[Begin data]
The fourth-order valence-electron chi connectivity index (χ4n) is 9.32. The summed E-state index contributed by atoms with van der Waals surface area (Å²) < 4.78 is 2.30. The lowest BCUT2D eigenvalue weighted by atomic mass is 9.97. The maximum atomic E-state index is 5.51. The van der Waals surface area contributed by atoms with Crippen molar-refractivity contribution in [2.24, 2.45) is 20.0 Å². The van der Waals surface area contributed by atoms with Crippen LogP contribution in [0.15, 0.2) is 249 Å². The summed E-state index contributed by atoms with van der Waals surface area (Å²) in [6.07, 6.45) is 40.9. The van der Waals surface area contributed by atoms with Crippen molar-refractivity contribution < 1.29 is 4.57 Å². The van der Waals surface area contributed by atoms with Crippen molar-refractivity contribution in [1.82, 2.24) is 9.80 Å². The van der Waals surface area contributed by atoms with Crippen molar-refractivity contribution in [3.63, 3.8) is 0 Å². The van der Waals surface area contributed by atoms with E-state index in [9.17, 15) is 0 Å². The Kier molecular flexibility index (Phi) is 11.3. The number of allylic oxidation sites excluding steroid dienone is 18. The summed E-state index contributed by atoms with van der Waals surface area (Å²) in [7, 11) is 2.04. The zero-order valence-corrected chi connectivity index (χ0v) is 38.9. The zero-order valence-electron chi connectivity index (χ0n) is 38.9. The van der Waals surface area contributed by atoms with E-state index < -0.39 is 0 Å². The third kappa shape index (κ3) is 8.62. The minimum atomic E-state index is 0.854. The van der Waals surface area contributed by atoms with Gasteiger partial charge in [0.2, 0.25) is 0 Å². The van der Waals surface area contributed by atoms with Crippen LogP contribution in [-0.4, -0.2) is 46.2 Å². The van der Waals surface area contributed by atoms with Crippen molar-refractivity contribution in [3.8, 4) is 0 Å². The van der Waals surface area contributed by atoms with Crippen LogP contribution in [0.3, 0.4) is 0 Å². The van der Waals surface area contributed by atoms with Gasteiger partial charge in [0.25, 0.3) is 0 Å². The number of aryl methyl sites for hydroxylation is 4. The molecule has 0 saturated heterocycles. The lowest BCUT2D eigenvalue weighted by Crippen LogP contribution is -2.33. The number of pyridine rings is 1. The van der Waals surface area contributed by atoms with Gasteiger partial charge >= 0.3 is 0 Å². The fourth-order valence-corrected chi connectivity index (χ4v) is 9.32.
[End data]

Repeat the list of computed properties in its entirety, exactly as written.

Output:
The fourth-order valence-electron chi connectivity index (χ4n) is 9.32. The summed E-state index contributed by atoms with van der Waals surface area (Å²) < 4.78 is 2.30. The lowest BCUT2D eigenvalue weighted by atomic mass is 9.97. The maximum atomic E-state index is 5.51. The van der Waals surface area contributed by atoms with Crippen molar-refractivity contribution in [2.24, 2.45) is 20.0 Å². The van der Waals surface area contributed by atoms with Crippen LogP contribution in [0.15, 0.2) is 249 Å². The summed E-state index contributed by atoms with van der Waals surface area (Å²) in [6.07, 6.45) is 40.9. The van der Waals surface area contributed by atoms with Crippen molar-refractivity contribution < 1.29 is 4.57 Å². The van der Waals surface area contributed by atoms with Crippen molar-refractivity contribution in [1.82, 2.24) is 9.80 Å². The van der Waals surface area contributed by atoms with Crippen molar-refractivity contribution in [3.63, 3.8) is 0 Å². The van der Waals surface area contributed by atoms with E-state index in [9.17, 15) is 0 Å². The Kier molecular flexibility index (Phi) is 11.3. The number of allylic oxidation sites excluding steroid dienone is 18. The summed E-state index contributed by atoms with van der Waals surface area (Å²) in [7, 11) is 2.04. The zero-order valence-corrected chi connectivity index (χ0v) is 38.9. The zero-order valence-electron chi connectivity index (χ0n) is 38.9. The van der Waals surface area contributed by atoms with E-state index < -0.39 is 0 Å². The third kappa shape index (κ3) is 8.62. The minimum atomic E-state index is 0.854. The van der Waals surface area contributed by atoms with Gasteiger partial charge in [0.2, 0.25) is 0 Å². The van der Waals surface area contributed by atoms with Crippen LogP contribution in [-0.4, -0.2) is 46.2 Å². The van der Waals surface area contributed by atoms with Crippen molar-refractivity contribution in [3.8, 4) is 0 Å². The van der Waals surface area contributed by atoms with Crippen LogP contribution in [0.3, 0.4) is 0 Å². The van der Waals surface area contributed by atoms with Gasteiger partial charge in [0.25, 0.3) is 0 Å². The number of aryl methyl sites for hydroxylation is 4. The molecule has 0 saturated heterocycles. The lowest BCUT2D eigenvalue weighted by Crippen LogP contribution is -2.33. The number of pyridine rings is 1. The van der Waals surface area contributed by atoms with Gasteiger partial charge >= 0.3 is 0 Å². The fourth-order valence-corrected chi connectivity index (χ4v) is 9.32.